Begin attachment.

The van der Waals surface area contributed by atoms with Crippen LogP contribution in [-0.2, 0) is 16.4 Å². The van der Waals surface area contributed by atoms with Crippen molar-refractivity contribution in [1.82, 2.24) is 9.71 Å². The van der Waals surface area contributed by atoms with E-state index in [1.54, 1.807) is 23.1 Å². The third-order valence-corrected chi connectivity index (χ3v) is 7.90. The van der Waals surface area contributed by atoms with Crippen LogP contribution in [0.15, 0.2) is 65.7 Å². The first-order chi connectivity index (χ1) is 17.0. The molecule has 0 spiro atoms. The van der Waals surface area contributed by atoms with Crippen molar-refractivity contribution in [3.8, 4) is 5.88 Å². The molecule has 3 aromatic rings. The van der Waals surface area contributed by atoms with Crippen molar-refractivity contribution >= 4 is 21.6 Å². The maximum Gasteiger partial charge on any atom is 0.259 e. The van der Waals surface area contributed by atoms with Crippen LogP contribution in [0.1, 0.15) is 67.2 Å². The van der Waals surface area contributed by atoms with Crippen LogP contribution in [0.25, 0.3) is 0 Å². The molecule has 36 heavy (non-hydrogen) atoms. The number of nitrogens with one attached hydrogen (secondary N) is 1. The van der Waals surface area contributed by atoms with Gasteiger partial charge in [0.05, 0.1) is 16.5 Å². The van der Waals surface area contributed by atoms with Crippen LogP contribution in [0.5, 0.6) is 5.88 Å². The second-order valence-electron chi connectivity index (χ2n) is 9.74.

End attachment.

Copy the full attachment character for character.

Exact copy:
The van der Waals surface area contributed by atoms with Crippen LogP contribution in [-0.2, 0) is 16.4 Å². The van der Waals surface area contributed by atoms with Crippen molar-refractivity contribution in [1.82, 2.24) is 9.71 Å². The van der Waals surface area contributed by atoms with E-state index in [1.54, 1.807) is 23.1 Å². The third-order valence-corrected chi connectivity index (χ3v) is 7.90. The van der Waals surface area contributed by atoms with Crippen LogP contribution in [0.15, 0.2) is 65.7 Å². The first-order chi connectivity index (χ1) is 17.0. The molecule has 0 spiro atoms. The van der Waals surface area contributed by atoms with Crippen molar-refractivity contribution in [3.8, 4) is 5.88 Å². The molecule has 3 aromatic rings. The van der Waals surface area contributed by atoms with Crippen molar-refractivity contribution >= 4 is 21.6 Å². The maximum Gasteiger partial charge on any atom is 0.259 e. The van der Waals surface area contributed by atoms with Crippen LogP contribution in [0.1, 0.15) is 67.2 Å². The van der Waals surface area contributed by atoms with Crippen LogP contribution in [0.25, 0.3) is 0 Å². The molecule has 36 heavy (non-hydrogen) atoms. The number of nitrogens with one attached hydrogen (secondary N) is 1. The van der Waals surface area contributed by atoms with Gasteiger partial charge in [0.05, 0.1) is 16.5 Å². The van der Waals surface area contributed by atoms with Crippen LogP contribution in [0.5, 0.6) is 5.88 Å². The second-order valence-electron chi connectivity index (χ2n) is 9.74.